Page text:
Saturday, February 26, 2011

Watering Dryland

When Africa Windmill Project set out to make water pumps, we took the treadle pump as our competition. We wanted to make a pump that worked better in every application suitable for a treadle pump. We have done that with our rope and washer pumps; our pumps are cheaper, easier to maintain, and pump as much or more water.

What we had not tried, until now, is to make a pump that will irrigate dryland, i.e. land that is typically only irrigated by rain. We have now built a pump that pulls water from seven meters below ground. I admit it is not as easy to use as the wetland pumps, but it does the job. We have proved the potential; now we have only to realize it.

This pump will allow the farmer to grow vegetables year-round right in front of his home. He can use the water for livestock or washing clothes. The garden space is approximately 800 sq. meters or a fifth acre.

Thursday, February 10, 2011

Water filter

A slow sand filter, or Biosand filter, is a type of water filter that uses sand, stones, and a layer of good bacteria to filter contaminated water. A Biosand filter can be up to 99% effective at removing organic contaminants, including bacteria and viruses.

Many designs have been used, ranging from large concrete cisterns to small individual sized plastic containers. We have been working on making a small sized filter that can supply enough drinking water for a household in Malawi. After the results of our initial water tests, we feel compelled to improve the situation.

After constructing the water tank, we filled it with stones and sand as recommended but found the sand too muddy. We are looking for an alternative to the sand we found. One idea is to dig out sand by river bends. Hopefully, we'll find what we are looking for.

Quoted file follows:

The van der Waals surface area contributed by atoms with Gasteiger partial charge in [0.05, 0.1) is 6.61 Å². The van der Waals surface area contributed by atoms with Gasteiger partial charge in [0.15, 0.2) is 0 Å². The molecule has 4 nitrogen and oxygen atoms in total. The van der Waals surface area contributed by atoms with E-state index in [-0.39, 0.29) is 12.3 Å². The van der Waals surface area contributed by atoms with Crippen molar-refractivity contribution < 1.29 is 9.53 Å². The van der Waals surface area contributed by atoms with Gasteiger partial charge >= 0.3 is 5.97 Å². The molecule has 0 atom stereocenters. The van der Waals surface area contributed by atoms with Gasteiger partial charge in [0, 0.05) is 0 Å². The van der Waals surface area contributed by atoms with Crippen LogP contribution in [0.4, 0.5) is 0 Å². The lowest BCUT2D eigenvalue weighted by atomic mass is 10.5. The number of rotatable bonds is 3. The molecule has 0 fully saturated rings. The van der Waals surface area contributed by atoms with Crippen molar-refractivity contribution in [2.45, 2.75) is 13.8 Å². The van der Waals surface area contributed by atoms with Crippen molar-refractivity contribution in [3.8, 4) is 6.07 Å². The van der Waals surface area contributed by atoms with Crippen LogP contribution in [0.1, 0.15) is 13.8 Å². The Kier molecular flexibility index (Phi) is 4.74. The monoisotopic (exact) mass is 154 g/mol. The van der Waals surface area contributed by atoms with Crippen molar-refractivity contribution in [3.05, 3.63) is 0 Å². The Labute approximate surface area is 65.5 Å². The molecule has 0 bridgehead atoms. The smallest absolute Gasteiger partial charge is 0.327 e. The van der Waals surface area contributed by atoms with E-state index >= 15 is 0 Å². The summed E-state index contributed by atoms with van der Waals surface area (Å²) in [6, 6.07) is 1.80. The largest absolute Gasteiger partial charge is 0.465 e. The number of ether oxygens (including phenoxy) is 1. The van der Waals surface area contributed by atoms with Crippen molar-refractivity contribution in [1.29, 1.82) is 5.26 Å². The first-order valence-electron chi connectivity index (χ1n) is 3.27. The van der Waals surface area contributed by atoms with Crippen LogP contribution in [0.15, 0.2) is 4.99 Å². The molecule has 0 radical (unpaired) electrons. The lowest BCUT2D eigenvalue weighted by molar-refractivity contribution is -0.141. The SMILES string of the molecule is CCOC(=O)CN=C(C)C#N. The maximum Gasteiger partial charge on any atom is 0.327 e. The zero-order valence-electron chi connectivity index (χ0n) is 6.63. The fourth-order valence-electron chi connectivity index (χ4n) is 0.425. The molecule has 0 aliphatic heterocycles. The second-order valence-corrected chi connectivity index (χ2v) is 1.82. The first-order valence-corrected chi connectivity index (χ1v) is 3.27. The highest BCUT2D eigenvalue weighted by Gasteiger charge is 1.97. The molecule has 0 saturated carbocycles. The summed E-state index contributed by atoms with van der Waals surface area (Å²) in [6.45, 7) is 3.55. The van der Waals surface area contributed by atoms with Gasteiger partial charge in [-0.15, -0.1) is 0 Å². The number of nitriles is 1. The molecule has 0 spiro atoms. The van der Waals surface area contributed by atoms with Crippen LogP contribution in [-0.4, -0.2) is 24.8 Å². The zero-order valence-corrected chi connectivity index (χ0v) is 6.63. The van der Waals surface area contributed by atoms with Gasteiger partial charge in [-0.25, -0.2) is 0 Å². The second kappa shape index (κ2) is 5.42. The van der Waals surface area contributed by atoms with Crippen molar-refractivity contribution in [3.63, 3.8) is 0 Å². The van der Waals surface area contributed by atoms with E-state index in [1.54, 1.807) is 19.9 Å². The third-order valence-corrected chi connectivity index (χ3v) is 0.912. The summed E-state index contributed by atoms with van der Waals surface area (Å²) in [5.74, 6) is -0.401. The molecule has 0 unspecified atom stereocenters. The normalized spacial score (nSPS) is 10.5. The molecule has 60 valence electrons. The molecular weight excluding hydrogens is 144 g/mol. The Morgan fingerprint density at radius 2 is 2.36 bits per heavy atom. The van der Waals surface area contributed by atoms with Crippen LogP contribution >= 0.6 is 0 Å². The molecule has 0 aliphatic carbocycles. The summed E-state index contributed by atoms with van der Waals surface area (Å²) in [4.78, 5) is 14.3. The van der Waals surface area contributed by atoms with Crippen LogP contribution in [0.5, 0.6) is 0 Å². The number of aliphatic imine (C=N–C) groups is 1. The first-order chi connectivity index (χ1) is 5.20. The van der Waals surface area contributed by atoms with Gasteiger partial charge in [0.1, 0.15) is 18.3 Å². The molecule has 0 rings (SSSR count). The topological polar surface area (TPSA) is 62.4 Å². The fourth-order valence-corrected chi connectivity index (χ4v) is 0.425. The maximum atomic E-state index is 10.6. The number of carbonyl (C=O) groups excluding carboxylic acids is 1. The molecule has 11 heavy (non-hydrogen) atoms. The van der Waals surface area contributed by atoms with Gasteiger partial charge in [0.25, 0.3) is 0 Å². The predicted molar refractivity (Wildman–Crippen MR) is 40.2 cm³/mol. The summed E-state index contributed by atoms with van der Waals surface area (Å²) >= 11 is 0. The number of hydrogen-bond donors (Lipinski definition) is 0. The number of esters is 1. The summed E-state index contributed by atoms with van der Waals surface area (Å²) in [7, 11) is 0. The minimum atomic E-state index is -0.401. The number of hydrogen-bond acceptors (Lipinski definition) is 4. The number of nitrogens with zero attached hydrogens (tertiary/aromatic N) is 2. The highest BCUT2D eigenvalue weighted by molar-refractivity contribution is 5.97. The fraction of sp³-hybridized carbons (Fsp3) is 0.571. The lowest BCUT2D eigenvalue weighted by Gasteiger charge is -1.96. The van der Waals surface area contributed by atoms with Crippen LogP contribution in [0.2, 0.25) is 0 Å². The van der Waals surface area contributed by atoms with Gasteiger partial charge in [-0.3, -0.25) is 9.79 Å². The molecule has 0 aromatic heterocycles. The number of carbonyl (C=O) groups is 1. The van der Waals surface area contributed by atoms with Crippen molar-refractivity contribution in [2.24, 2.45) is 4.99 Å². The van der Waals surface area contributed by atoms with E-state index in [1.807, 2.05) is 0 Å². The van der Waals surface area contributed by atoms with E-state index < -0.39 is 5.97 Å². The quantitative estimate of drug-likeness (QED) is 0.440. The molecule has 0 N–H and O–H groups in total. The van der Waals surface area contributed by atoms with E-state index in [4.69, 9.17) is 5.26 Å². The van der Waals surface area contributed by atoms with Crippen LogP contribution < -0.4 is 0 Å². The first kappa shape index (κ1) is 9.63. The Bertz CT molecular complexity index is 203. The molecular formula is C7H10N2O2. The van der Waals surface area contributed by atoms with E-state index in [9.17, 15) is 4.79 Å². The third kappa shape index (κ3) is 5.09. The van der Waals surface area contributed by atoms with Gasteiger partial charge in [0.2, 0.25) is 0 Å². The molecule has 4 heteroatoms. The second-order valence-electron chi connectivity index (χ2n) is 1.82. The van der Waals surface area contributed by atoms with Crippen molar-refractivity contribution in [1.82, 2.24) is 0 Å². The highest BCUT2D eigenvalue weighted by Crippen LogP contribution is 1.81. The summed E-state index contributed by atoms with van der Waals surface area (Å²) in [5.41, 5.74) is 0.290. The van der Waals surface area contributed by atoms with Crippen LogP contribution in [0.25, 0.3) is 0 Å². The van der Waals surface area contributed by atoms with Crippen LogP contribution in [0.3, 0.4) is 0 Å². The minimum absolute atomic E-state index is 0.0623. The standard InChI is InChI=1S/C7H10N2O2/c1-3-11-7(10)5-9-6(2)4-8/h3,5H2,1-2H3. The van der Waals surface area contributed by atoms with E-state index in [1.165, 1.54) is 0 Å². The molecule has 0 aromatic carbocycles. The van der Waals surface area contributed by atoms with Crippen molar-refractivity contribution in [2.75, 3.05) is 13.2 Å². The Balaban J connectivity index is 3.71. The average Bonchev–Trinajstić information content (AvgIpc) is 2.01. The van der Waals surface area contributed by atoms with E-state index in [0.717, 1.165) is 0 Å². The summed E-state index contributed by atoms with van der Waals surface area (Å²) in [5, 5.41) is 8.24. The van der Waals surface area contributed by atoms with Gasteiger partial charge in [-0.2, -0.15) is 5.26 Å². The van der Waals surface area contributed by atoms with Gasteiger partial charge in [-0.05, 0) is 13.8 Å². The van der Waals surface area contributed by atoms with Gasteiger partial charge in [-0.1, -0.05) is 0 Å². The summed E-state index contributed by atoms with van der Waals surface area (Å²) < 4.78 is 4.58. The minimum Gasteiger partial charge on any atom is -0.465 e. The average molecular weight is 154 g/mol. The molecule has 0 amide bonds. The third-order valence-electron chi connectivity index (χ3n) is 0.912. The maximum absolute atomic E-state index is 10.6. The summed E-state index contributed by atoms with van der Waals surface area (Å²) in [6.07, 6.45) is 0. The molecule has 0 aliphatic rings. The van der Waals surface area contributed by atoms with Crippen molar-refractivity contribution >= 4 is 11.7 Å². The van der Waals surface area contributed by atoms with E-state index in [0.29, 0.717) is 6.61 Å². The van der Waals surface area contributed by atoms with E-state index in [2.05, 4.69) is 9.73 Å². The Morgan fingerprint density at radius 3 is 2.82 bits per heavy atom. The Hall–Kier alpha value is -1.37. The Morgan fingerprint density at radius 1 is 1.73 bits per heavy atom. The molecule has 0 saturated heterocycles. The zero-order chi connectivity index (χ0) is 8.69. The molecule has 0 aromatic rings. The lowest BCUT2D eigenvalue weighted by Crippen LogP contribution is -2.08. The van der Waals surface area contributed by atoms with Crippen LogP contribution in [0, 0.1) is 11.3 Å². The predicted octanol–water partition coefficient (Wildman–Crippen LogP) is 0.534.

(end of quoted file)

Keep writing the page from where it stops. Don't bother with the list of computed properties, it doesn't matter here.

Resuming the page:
Tuesday, February 8, 2011

ECHO seeds

ECHO supplied AWP with 9 varieties of seed for trial and propagation.
  1. Winged bean: A nutritious soya-like bean. Edible leaves, seeds, seedpods, etc.
  2. Millet: Drought resistant grain.
  3. Grain amaranth: A nutritious seed-grain with edible leaves. Grows like a weed! (Is that good or bad?)
  4. Pigeon pea: Legume with edible pea pods, good forage crop. Our use: cover crop for weed/erosion reduction and soil improvement.
  5. Tomato: You know what tomatoes are don't you?
  6. Cowpea: Uses much the same as pigeon pea.
  7. Lagenaria siceraria: Italian edible gourd, like zucchini squash.
  8. Carrot: Rabbit food. People food.
  9. Sunflower (Peredovik): High oil yield variety.
ECHO supplies only one packet of seeds for each variety so we must propagate the seeds ourselves.

Planting trial, winged bean recently planted on the right.

Tomato nursery on the left. Vegetable amaranth and moringa nursery on the right (seeds from last year).

Italian edible gourd.

Cowpeas. Most vigorous of all seeds planted. Nearly 100% germination rate.

Monday, February 7, 2011

Kick starting the winter crop

Farmers gathering at Mziza.